Friday, February 12, 2010

The Army vs. Alexis Hutchinson

There's been a lot of attention paid to the case of Spc. Alexis Hutchinson, a single mother who resisted deployment to Afghanistan because she had no child care. Much of this writing has slammed the Army for threatening to court-martial Hutchinson. Instead, the Army instead demoted her to private, gave her an "other-than-honorable discharge" and took away her benefits.

I almost fear wading into this mess, but I've found a lot of progressive writing about the case deeply problematic. In general, the left has slammed the Army for prosecuting Hutchinson. The Army clearly deserves a share of blame here, but I don't think it's one-sided. Ultimately, the military serves a function. It's quite clear when soldiers sign up that they will likely be moved around the world. This is a stated part of Hutchinson's job. We hope it's not Afghanistan or some other war zone she and other single parents in the military are assigned to, but it happens.

So what is the Army to do? Can the military create multiple standards for how it deploys soldiers depending on the soldier's family situation? Is that tenable at all? I tend to think it would create logistical nightmares, divisions within the ranks, and at least the possibility for people who don't want to go to risky places to use these loopholes in the favor.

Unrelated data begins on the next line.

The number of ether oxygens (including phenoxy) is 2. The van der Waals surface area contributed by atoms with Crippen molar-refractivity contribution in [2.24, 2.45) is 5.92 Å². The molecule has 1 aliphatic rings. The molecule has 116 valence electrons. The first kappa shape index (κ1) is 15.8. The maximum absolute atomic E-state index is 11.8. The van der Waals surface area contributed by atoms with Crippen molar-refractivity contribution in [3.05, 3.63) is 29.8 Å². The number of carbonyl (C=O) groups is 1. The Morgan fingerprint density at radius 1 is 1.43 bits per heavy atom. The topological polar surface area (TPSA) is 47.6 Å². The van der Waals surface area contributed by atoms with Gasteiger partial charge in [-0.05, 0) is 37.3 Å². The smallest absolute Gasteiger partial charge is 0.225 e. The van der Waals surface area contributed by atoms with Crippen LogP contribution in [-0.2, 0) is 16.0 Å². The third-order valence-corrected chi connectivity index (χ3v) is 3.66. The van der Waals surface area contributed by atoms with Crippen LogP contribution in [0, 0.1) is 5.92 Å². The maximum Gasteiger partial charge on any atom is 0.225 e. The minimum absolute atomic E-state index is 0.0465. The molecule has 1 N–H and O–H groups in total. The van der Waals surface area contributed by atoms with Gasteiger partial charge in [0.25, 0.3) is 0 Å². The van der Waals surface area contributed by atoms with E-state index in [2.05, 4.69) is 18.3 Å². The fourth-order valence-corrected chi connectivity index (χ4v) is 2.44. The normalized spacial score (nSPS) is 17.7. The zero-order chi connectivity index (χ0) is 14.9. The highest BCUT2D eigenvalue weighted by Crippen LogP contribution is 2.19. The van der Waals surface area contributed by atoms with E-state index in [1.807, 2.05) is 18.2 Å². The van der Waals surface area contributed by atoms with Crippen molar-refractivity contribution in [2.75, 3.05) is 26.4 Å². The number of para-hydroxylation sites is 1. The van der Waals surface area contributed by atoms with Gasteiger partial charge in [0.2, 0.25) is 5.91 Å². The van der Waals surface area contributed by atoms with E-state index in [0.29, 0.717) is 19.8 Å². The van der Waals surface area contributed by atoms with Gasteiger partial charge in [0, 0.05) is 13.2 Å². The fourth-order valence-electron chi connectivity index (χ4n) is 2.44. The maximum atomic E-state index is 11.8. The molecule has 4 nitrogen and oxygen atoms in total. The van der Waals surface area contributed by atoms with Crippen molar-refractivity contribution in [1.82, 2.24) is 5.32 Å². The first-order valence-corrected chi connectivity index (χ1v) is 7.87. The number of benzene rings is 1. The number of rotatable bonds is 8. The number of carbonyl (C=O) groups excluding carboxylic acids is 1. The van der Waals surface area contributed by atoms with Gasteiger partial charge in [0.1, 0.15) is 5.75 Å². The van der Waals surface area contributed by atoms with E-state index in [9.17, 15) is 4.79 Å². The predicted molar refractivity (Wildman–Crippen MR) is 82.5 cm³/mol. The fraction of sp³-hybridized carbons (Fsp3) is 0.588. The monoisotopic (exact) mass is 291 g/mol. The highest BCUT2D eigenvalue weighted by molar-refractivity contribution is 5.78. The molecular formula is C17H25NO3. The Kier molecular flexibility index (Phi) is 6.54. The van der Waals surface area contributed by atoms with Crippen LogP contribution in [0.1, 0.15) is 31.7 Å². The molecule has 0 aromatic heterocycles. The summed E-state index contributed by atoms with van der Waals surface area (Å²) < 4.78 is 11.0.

On the other hand, it's clear the military needs to think through these situations more clearly. There are about 10,000 single parents on duty overseas. Using Hutchinson's case to crush their dissent is unlikely to work and doesn't solve any problems. Rather, it seems the military needs a more concrete policy. Should it allow single parents to serve at all? Should parents be allowed to take their children with them, particularly in cases where an alternative caretaker is not a good option? Should the military run schools and childcare in relatively safe places so children could be in closer contact with their parents? I'm sure the military would balk at these ideas, but I think they should also take them seriously.

As a nation, we have huge problems collectivizing childcare among us. Conservatives attacked Hillary Clinton when she said it takes a village to raise a child, but of course she is correct. If we had national childcare policies, with good, safe, and loving options for children, perhaps we could deploy their parents overseas without these problems. Lacking that though, and since Americans seem adverse to any kind of social planning, regardless of the proven massive benefits it has brought in Europe, we are likely to see more families suffer in this way.